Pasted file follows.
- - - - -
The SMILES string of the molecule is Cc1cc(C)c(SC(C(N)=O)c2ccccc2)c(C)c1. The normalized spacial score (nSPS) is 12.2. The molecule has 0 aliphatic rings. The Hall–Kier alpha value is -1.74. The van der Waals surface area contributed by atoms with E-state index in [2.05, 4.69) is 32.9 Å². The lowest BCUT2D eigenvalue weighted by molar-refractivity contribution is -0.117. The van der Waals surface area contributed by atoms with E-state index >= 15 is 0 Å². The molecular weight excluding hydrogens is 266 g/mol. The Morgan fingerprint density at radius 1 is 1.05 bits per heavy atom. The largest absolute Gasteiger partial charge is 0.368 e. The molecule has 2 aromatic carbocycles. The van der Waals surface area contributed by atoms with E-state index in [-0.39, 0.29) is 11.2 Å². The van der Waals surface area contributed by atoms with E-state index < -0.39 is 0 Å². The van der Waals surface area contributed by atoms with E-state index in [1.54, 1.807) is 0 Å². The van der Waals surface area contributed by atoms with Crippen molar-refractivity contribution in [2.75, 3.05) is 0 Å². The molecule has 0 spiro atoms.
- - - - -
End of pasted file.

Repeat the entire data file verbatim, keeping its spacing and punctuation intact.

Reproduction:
The SMILES string of the molecule is Cc1cc(C)c(SC(C(N)=O)c2ccccc2)c(C)c1. The normalized spacial score (nSPS) is 12.2. The molecule has 0 aliphatic rings. The Hall–Kier alpha value is -1.74. The van der Waals surface area contributed by atoms with E-state index in [2.05, 4.69) is 32.9 Å². The lowest BCUT2D eigenvalue weighted by molar-refractivity contribution is -0.117. The van der Waals surface area contributed by atoms with E-state index >= 15 is 0 Å². The molecular weight excluding hydrogens is 266 g/mol. The Morgan fingerprint density at radius 1 is 1.05 bits per heavy atom. The largest absolute Gasteiger partial charge is 0.368 e. The molecule has 2 aromatic carbocycles. The van der Waals surface area contributed by atoms with E-state index in [-0.39, 0.29) is 11.2 Å². The van der Waals surface area contributed by atoms with E-state index < -0.39 is 0 Å². The van der Waals surface area contributed by atoms with E-state index in [1.54, 1.807) is 0 Å². The van der Waals surface area contributed by atoms with Crippen molar-refractivity contribution in [2.75, 3.05) is 0 Å². The molecule has 0 spiro atoms.